As for Clinton, she doesn't really have to change her strategy to overtake a candidate in a superior position simply because she is the dominant candidate right now. However, Clinton's cautiousness (such as her refusal to engage in "hypotheticals" or to "put anything on the proverbial table when it comes to Social Security") gets at what Bush was able to win against in 2004. You have to be bold if you want to be president. It seems like Clinton is trying to say as little as possible and win the nomination and the presidency on a lack of specificity.

2008 is a very winnable election for the Democrats, but if they do not stop pursuing strategies that aren't working (Obama's subtlety), don't evoke leadership (Clinton's "hypotheticals"), and have little vision (Clinton, Obama, and Edwards on Iraq), then the Republicans may end up turning 2008 into 1988 and win the White House for a third consecutive time. Should that happen, the Democrats will be absolutely devastated.

However, if that happens, the Democrats will have no one but themselves to blame. In politics, you can never beat something with nothing.

3 comment(s):

Silence Dogood said...

Mr. Palmer, if you haven't already you should read "The Political Brain: The Role of Emotion in Deciding the Fate of the Nation," I am about half way through and initially thought I would not like because I thought the guy (a clinical phycologist and a phychatirst) was making sweeping generalizations based off of a very small sample set, 30 people, however - thankfully - that is not the whole focus of the book nor his analysis, he makes many of the same arguments you start to elucidate here. A lot of the book focuses on how/why people often vote against their most rational interests or even against "rational argumetns" and how much of voting is an emotional activity much more so than rational as we might like to believe. For instance why all of Al Gore's great facts and figures were forever disarmed and practically worked against him after George Bush delivered his "hell, all these numbers you think this guy would have invented the calculator too" and "fuzzy math" comments.

I think Democrats are positioning themselves for perhaps another masterful grab of "defeat from the jaws of victory" as you put it, and Hillary is just the candidate to do it. She has been working on her moderate to very slightly right of center bonafides so long that she has probably lost her prior appeal with the far left, but never really regained any of the middle.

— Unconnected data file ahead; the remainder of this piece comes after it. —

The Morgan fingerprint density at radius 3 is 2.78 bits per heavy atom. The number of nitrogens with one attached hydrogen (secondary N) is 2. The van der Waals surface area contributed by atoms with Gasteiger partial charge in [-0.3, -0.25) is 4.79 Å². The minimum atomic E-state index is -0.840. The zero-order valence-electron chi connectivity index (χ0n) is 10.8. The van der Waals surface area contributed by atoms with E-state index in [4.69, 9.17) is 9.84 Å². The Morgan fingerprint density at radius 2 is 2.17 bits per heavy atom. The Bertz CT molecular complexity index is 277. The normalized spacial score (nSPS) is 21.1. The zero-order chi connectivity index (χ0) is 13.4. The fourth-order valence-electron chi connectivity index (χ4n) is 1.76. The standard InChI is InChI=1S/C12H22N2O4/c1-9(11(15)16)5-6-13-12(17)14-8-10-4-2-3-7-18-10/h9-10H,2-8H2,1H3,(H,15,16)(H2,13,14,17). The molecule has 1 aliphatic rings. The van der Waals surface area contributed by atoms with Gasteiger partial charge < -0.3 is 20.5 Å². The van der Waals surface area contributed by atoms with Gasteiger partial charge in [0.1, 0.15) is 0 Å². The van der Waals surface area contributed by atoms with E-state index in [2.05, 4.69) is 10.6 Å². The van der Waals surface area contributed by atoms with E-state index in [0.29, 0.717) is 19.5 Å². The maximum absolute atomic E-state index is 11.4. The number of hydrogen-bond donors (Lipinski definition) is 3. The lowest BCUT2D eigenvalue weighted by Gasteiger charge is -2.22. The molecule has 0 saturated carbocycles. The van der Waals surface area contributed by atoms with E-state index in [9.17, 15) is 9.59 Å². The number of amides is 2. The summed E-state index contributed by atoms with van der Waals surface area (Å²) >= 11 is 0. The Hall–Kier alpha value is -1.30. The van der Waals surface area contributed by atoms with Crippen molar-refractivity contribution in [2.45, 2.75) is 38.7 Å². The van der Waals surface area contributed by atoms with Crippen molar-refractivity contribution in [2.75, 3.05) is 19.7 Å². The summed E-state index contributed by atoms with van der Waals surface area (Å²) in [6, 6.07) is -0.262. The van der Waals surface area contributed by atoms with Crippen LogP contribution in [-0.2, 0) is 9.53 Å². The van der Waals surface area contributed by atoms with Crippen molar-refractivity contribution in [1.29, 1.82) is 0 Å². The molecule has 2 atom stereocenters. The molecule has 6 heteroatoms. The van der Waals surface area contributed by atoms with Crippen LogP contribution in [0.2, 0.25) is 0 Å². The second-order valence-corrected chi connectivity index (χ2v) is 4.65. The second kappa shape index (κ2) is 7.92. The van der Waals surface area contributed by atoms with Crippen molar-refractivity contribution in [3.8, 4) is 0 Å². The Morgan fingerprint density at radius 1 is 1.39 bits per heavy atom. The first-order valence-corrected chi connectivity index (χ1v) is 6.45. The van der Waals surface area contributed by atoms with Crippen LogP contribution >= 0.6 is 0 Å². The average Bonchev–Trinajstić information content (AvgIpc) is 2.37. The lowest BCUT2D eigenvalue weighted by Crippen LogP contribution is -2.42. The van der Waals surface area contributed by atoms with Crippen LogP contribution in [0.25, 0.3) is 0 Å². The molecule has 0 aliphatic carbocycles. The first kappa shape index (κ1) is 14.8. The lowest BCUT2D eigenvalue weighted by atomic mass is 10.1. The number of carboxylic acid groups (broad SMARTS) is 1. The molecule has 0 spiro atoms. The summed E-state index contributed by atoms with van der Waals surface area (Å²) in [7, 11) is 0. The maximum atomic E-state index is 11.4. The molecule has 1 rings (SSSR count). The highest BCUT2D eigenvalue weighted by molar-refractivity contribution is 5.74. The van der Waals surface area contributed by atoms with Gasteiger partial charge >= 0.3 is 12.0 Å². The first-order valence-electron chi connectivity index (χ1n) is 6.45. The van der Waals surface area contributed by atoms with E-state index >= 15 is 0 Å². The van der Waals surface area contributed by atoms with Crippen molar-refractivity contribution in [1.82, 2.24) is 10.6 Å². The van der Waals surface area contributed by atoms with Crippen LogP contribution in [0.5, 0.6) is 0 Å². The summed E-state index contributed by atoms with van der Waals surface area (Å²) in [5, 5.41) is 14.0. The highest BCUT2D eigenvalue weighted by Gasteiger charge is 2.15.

Though her money, celebrity appeal and familiarity, both to the democratic electorate and with the workings of democratic machine politics will likely pull her through to the nomination as it stands. Not to mention the never to be underestimated nostalgic appeal to Clinton (we saw how well that worked in electing GWB hoping he would be the father re-incarnate...not so much).

I was voting very firmly against Bush in 2004, bur frankly Kerry was kind of a non-starter for me, O.K. but nothing to exciting. Dem's have to realize, like they failed to in 2004, that "anybody but Bush" was not a cohesive message for electing Kerry, or anybody. Scattering from Bush, or the GOP nominee is far from the same as gathering around the Democratic nominee, even if that might seem counterintuitive in a two party system.

Anthony Palmer said...


Thanks again for the comment.

Have you heard of that psychology study that showed how people reacted to political arguments with the emotional parts of their brains rather than the analytical parts? I've been looking all over the net for that study so I could cite it here. It lends credence to the notion that Republicans speak to our hearts while Democrats speak to our heads. Based on the past few presidential election results, guess which approach is more effective?

For Democrats, even though they risk losing a very winnable election, I do believe the Republican field this time is so weak this time that almost any Democrat could win regardless (unless the nominee is Mike Huckabee). At the very worst, I think even Clinton could win, but she'd make the election a lot closer than it has to be.

And for what it's worth, I did not vote for Kerry in 2004. Actually, I voted for Michael Badnarik, the Libertarian Party candidate. Seeing that I'm in South Carolina, it was "safe" to vote for a third party candidate because the outcome of the SC vote was not in question. But yes, I too was not particularly impressed by Kerry even though I thought he was more qualified than Bush. Because SC is such a Republican state though, it really didn't matter who I voted for in the end.

By the way, I think a lot of people think I'm a Democrat. I'm really more of a Libertarian. So I find Ron Paul quite refreshing to listen to. However, I'm a Biden supporter simply because I think his Iraq policy is the most reasonable one out there and nothing else can get done in America (on health care, Social Security, the debt, education, etc.) until the Iraq mess is fixed.

Silence Dogood said...

Mr. Palmer, if I am not mistaken, I think the study you read about is one and the same with the writer of this book (they used sensors to the brain to show how the emotional areas were lightening up when one would have thought the rational cognition areas would have). It was done as a way to overcome blatantly conflicting statements made by their politicain of choice - the statements were often made up for the sole purpose of being conflicting, and partisans 'for' the politician apparently overcame the portrayed inconsistency by using the emotional part of their brain to override the rational part. I believe the author's name is Drew Westen.

I assumed you were nominally a Democrat, but no matter that, the reason your analysis is good is because whatever your interests you seem to be well mature enough put them aside, and have a large degree of intellectual honesty in your consideratins. It is an excellent trait for any analyst and one that takes practice to hone and viligance to maintain - it is one of the big differences between real political science (lamentably more and more sparce and difficult to find) and editorial punditry/policy debates. All have their place, and while I find myself addicted to the latter at times the former is my preference. I consider myself a conservative Democrat, but I think intellectual honesty, which none of us can maintain all the time, an important goal, keeps me from being a blind partisan on any issue/candidate. Also, I fully realize the GOP would have the general public believe cons. dems are supposed to be an extinct animal so don't forget to swing by the antrhopolgy dept. and let them know you spotted one of us....and a Carolina Parakeet too! Ha.

Copyright 2007-2008 by Anthony Palmer. This material may not be republished or redistributed in any manner without the expressed written permission of the author, nor may this material be cited elsewhere without proper attribution. All rights reserved. The 7-10 is syndicated by Newstex.